Each individual bears different sets of identities that make them who they are. We asked York students who are both people of colour and a part of the LGBTQ+ community about their multifaceted experience at York.
For Eve Blondeau, it was her First Nations teacher in high school teaching about what two-spirit was that helped her discover her own queer identity. “There was a lot of overlap there like two-spirit in the Indigenous cultures,” says Blondeau, an Indigenous trans woman and fourth-year theatre student. Two-spirit is an umbrella term from the Indigenous cultures that encompasses sexuality, gender, and/or spiritual identity.
For others, the experience of being queer and a person of colour can be quite separate. York alumni Dre Rivas, who is a bisexual Latina, says: “I feel like I’ve always treated these parts of my identity as a little separate. Just because I only recently came out, and I haven’t come out to my family either.”
“I feel like I really haven’t gotten a chance to blend the two together in a substantial way,” Rivas adds.
Despite York’s reputation of being a diverse community, many students find they are not being adequately supported in terms of their queer and racial or ethnic identities.
“The university is very much going in the right direction, but there are small occasional hiccups that happen, which should be expected,” Blondeau says. “I remember when I changed my name in my first year back in 2016 — I changed it with the school, but I didn’t change it everywhere. I would still get emails deadnaming me until into my fourth year.”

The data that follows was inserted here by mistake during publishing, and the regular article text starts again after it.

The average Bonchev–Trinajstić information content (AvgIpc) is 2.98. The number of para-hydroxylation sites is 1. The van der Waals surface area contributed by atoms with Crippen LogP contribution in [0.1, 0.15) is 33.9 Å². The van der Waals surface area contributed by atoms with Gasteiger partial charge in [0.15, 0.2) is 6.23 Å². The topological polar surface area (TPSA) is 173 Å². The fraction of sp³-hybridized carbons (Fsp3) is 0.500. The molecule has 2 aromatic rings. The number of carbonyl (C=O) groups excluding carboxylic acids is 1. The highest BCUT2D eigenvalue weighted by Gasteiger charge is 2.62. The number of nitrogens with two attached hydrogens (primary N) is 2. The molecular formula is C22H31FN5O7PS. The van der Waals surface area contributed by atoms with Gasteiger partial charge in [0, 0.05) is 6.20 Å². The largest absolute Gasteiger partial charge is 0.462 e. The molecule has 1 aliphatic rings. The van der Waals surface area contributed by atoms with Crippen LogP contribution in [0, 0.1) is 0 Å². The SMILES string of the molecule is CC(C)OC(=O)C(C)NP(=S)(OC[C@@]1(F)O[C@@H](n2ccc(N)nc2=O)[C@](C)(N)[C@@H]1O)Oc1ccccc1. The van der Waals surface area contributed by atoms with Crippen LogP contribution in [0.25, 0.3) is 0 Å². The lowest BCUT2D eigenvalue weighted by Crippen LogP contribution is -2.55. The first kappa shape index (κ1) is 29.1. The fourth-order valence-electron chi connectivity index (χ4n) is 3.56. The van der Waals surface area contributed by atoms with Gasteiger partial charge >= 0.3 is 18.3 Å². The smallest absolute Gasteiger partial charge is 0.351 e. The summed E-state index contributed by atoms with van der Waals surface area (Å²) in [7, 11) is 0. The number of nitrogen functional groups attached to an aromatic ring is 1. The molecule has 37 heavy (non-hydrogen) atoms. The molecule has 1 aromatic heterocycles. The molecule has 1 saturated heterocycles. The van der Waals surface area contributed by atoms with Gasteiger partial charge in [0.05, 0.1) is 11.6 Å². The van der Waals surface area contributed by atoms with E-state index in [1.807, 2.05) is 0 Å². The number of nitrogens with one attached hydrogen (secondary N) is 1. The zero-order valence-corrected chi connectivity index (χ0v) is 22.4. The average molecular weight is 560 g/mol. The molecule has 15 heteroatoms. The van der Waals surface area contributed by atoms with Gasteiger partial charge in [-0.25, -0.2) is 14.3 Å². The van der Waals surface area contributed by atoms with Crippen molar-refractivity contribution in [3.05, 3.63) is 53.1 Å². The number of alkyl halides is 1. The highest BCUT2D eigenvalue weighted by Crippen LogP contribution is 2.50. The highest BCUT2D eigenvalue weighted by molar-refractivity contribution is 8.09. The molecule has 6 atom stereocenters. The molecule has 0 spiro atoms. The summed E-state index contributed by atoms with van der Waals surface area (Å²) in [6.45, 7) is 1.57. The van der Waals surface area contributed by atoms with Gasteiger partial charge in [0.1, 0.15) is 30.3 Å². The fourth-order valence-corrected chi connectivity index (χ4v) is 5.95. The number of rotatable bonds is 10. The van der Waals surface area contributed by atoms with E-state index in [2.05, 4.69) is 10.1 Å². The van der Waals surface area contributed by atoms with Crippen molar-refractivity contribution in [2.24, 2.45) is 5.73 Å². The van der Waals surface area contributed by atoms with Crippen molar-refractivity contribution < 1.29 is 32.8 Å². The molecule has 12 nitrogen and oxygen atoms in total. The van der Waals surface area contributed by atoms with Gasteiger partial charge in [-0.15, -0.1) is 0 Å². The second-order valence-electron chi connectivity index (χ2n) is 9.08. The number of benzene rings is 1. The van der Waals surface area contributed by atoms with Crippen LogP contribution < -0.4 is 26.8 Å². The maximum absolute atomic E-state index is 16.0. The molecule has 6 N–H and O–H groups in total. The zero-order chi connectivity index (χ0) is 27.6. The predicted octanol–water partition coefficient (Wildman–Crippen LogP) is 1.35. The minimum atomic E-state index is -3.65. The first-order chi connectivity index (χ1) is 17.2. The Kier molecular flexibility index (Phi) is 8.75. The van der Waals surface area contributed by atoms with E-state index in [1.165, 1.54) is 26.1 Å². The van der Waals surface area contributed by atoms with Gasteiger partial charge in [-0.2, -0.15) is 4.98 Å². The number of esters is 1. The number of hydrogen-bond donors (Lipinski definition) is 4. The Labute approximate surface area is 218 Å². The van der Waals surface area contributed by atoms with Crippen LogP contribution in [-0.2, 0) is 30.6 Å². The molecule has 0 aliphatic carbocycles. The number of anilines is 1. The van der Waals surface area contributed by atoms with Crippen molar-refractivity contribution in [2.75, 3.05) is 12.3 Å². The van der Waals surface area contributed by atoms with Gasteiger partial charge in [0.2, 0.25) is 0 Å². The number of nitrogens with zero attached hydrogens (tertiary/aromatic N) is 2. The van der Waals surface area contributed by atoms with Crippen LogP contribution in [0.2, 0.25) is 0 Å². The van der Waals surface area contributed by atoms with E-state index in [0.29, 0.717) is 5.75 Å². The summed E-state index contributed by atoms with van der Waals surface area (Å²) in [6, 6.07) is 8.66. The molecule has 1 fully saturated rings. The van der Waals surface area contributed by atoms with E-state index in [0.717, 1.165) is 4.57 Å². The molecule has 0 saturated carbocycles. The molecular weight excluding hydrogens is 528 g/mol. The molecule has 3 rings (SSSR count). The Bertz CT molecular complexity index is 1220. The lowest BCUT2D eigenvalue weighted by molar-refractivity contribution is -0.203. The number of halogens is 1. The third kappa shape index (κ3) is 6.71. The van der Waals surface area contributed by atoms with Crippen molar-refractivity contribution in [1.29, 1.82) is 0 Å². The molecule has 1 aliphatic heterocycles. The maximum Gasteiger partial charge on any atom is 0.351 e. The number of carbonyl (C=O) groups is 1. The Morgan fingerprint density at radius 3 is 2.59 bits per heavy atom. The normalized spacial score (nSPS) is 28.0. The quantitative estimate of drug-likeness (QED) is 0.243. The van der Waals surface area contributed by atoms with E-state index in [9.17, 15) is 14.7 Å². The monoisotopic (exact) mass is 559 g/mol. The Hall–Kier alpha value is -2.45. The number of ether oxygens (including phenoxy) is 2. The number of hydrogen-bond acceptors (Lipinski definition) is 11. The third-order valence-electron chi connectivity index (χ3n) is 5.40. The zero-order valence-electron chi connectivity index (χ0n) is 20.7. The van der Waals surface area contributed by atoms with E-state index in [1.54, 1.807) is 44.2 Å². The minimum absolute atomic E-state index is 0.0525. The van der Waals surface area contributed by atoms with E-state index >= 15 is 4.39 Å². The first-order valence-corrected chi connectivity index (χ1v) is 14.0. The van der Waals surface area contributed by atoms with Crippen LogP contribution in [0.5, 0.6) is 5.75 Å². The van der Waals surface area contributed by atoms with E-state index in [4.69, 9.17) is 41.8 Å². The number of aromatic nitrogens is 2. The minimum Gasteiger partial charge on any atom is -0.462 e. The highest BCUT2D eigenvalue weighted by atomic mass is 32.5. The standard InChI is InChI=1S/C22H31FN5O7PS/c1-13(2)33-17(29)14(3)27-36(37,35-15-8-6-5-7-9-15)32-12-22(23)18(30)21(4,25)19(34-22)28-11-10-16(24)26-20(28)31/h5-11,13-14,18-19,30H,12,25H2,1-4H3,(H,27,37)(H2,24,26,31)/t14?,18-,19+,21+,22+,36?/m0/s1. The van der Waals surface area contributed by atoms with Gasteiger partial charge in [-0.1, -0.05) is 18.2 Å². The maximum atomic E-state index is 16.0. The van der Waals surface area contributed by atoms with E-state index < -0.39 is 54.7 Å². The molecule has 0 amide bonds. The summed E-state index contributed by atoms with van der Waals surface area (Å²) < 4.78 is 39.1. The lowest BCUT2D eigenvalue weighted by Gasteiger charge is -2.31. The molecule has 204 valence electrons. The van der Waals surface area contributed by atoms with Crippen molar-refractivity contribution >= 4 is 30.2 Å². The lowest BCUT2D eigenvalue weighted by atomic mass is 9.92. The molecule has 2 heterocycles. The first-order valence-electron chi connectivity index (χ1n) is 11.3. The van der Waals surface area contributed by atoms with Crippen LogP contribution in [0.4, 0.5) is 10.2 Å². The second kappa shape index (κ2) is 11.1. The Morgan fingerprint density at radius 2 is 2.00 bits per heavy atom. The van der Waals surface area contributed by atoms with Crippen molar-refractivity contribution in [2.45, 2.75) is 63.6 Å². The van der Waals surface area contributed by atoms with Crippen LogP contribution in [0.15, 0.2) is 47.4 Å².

Deadnaming is the act of using the former name — the dead name, of a trans individual without their consent.
Nevertheless, York has a generally welcoming attitude towards the LGBTQ+ community. Rivas says her experience of coming out at York was relatively smooth. “On the front, being LGBTQ+ and coming out as bi to all my peers, that part was very accepted. All my professors got it instantly, there wasn’t any question or pushback.”
As much as York needs some improvement in supporting students with queer identities, it lacks sensitivity in dealing with racial or ethnic issues. Blondeau reflects on how uncomfortable she felt when taking an Indigenous studies course taught by a white professor, so much so that she ended up dropping the course.
Rivas says she often did not feel seen while studying in the theatre department.
“In regards to being Latina, I pretty much had to force my opportunities to express my own culture — I guess they didn’t see the need for it because the majority of the program was Caucasian,” Rivas says.
For York to be proud of their diversity, they need to be more aware of these sensitive racial and queer issues, and offer resources to truly support all of their students.